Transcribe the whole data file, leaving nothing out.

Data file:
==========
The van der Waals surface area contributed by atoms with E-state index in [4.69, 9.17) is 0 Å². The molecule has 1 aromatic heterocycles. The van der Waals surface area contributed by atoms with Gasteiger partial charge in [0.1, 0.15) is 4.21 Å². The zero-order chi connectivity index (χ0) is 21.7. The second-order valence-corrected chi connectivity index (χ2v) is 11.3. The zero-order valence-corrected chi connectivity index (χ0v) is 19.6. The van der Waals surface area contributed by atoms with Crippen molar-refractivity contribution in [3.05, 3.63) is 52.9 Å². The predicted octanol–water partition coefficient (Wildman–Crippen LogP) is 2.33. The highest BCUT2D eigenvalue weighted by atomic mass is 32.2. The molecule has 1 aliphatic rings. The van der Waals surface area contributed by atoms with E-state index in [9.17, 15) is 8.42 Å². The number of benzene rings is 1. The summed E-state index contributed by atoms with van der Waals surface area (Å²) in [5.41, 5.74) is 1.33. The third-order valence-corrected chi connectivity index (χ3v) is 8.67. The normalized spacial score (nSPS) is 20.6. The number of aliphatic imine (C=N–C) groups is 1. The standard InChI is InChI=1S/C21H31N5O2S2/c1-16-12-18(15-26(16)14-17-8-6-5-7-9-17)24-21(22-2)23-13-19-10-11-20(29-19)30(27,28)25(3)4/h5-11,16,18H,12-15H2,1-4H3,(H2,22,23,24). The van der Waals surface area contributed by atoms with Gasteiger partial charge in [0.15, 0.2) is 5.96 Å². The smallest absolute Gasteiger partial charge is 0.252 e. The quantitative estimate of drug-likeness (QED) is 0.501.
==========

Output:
The van der Waals surface area contributed by atoms with E-state index in [4.69, 9.17) is 0 Å². The molecule has 1 aromatic heterocycles. The van der Waals surface area contributed by atoms with Gasteiger partial charge in [0.1, 0.15) is 4.21 Å². The zero-order chi connectivity index (χ0) is 21.7. The second-order valence-corrected chi connectivity index (χ2v) is 11.3. The zero-order valence-corrected chi connectivity index (χ0v) is 19.6. The van der Waals surface area contributed by atoms with Crippen molar-refractivity contribution in [3.05, 3.63) is 52.9 Å². The predicted octanol–water partition coefficient (Wildman–Crippen LogP) is 2.33. The highest BCUT2D eigenvalue weighted by atomic mass is 32.2. The molecule has 1 aliphatic rings. The van der Waals surface area contributed by atoms with E-state index in [9.17, 15) is 8.42 Å². The number of benzene rings is 1. The summed E-state index contributed by atoms with van der Waals surface area (Å²) in [5.41, 5.74) is 1.33. The third-order valence-corrected chi connectivity index (χ3v) is 8.67. The normalized spacial score (nSPS) is 20.6. The number of aliphatic imine (C=N–C) groups is 1. The standard InChI is InChI=1S/C21H31N5O2S2/c1-16-12-18(15-26(16)14-17-8-6-5-7-9-17)24-21(22-2)23-13-19-10-11-20(29-19)30(27,28)25(3)4/h5-11,16,18H,12-15H2,1-4H3,(H2,22,23,24). The van der Waals surface area contributed by atoms with Gasteiger partial charge in [0.15, 0.2) is 5.96 Å². The smallest absolute Gasteiger partial charge is 0.252 e. The quantitative estimate of drug-likeness (QED) is 0.501.